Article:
Mia Farrow was expected to arrive in Hong Kong on Thursday to raise awareness about fighting in Sudan’s Darfur region. Some are wondering whether the government will try to bar the 63-year-old actress, who is headlining the call for China to press Sudan to let U.N. peacekeepers into ravaged African region.
    Chinese officials did not publicize the flame’s travel to the Everest base camp, apparently to avoid protests. Beijing has also exercised its diplomatic clout, persuading Nepal to bar climbers from border-straddling Everest’s southern face to keep potential protesters from reaching the peak and spoiling the torch’s moment.
    But the secrecy has also dented plans by organizers and CCTV, which spent heavily on special broadcast facilities, to promote a torch run that is physically challenging but that has been criticized by Tibetan activists as a symbol of Chinese domination of Tibet.
    ‘‘It’s a challenging mountain, not because of technical problems. It’s easy technically. But because of the height, it’s difficult and dangerous,’’ said Pierre Maina, a Danish surgeon and mountaineer who is preparing to scale Everest from Tibet next year.
    Oxygen bottles are a must above 25,750 feet, the Tibet Mountaineering Training School said. Everest’s northern face is said to be subject to harsher, windier weather than the Nepal side, with usually just two chances to make the summit in May, the choice season for climbing.
    The head of the China Mountaineering Association, Wang Yongfeng, has said he nearly died in a 1993 Everest expedition in part because he used up his oxygen bottle near the summit and emergency supplies were at camps below. ‘‘Regardless of the weather, we must get the sacred flame of the Olympics to shine over Mount Qomolangma,’’ state media has quoted Wang as saying, using the Chinese name for Everest.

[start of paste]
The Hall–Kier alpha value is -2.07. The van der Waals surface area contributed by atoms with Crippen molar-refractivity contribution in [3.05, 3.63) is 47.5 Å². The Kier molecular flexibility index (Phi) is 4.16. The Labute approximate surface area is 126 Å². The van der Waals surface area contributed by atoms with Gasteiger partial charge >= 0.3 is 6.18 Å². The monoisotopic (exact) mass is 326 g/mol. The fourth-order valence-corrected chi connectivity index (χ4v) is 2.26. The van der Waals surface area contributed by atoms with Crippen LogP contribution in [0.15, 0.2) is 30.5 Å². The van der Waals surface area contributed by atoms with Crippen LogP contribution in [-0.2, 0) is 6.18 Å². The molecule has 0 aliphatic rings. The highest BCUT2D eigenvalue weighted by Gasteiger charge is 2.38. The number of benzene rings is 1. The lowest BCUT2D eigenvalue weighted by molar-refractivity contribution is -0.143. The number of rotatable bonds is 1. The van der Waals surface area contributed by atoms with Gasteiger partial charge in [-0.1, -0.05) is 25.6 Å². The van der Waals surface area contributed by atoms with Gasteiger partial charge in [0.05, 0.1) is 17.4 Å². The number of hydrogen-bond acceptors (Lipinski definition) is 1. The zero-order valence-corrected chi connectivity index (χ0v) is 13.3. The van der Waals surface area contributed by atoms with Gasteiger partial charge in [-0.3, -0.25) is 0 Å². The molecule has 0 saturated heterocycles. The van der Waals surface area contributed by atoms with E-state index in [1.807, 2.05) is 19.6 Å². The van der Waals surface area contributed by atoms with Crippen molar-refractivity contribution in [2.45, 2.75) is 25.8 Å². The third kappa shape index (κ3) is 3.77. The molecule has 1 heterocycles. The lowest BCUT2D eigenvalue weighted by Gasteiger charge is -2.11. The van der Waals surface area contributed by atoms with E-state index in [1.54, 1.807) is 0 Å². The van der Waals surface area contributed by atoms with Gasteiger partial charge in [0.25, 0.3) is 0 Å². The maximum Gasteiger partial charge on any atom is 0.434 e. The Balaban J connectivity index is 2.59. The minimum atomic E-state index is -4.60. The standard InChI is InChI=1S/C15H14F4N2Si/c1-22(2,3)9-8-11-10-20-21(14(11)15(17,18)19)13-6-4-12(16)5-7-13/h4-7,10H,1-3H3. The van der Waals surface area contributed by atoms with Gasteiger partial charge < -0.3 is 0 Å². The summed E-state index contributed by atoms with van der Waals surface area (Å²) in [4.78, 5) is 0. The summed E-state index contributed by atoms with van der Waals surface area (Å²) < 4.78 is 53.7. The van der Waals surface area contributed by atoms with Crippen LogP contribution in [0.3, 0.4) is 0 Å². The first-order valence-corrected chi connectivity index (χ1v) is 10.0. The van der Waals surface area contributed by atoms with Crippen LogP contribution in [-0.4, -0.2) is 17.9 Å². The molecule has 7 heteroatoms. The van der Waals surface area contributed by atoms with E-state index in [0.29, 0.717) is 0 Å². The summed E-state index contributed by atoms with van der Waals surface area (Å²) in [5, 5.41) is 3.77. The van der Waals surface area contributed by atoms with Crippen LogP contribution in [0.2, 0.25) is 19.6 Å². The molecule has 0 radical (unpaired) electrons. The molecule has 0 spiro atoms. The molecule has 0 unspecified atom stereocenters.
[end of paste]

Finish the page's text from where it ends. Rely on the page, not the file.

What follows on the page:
Maina, the Danish climber, was at the base camp of nearby Cho Oyu in September 2006 and saw Chinese security shoot at Tibetans fleeing over the Nangpa pass to try to reach Nepal. A Buddhist nun was killed, and the experience colored Maina’s views about the Olympic flame’s Everest trek.
    ‘‘What I experienced in Tibet makes feel bad about what they are doing with the Olympic Games,’’ he said by phone from Denmark.
    State media and Olympic officials have gushed that the Everest climb would symbolize universal Olympic ideals and have largely omitted talk about Chinese dominance. A newspaper in Hubei province said the ascent would ‘‘create a peak for Olympic history and give expression to the acme of the Olympic spirit.’’
    CCTV’s coverage is believed to be the fourth broadcast of an Everest climb and the most extensive. Broadcast equipment has been placed at four camps, from 21,450 feet to the highest staging base at 27,390 feet, and a camera will accompany the final assault, the broadcaster has said. A dress rehearsal with a crew of 86 was held in May 2007.
    Despite the grand plans, the 10 foreign journalists at base camp said the carefully controlled information they were given seemed designed to ensure that any mishaps went unreported.
    ‘‘Having invited us here to cover the ascent of the flame, the Chinese appear to have taken fright. It now seems that they only want us to report the victorious summit moment,’’ the BBC’s Jonah Fisher said in an online diary. ‘‘We may never know if there were failed attempts, or indeed if someone hurt themselves trying for the top. The only fact we possess is that the flame is somewhere in the area.’’
    Associated Press writer William Foreman in Hong Kong contributed to this story.

Sign up for the Herald's free e-newsletter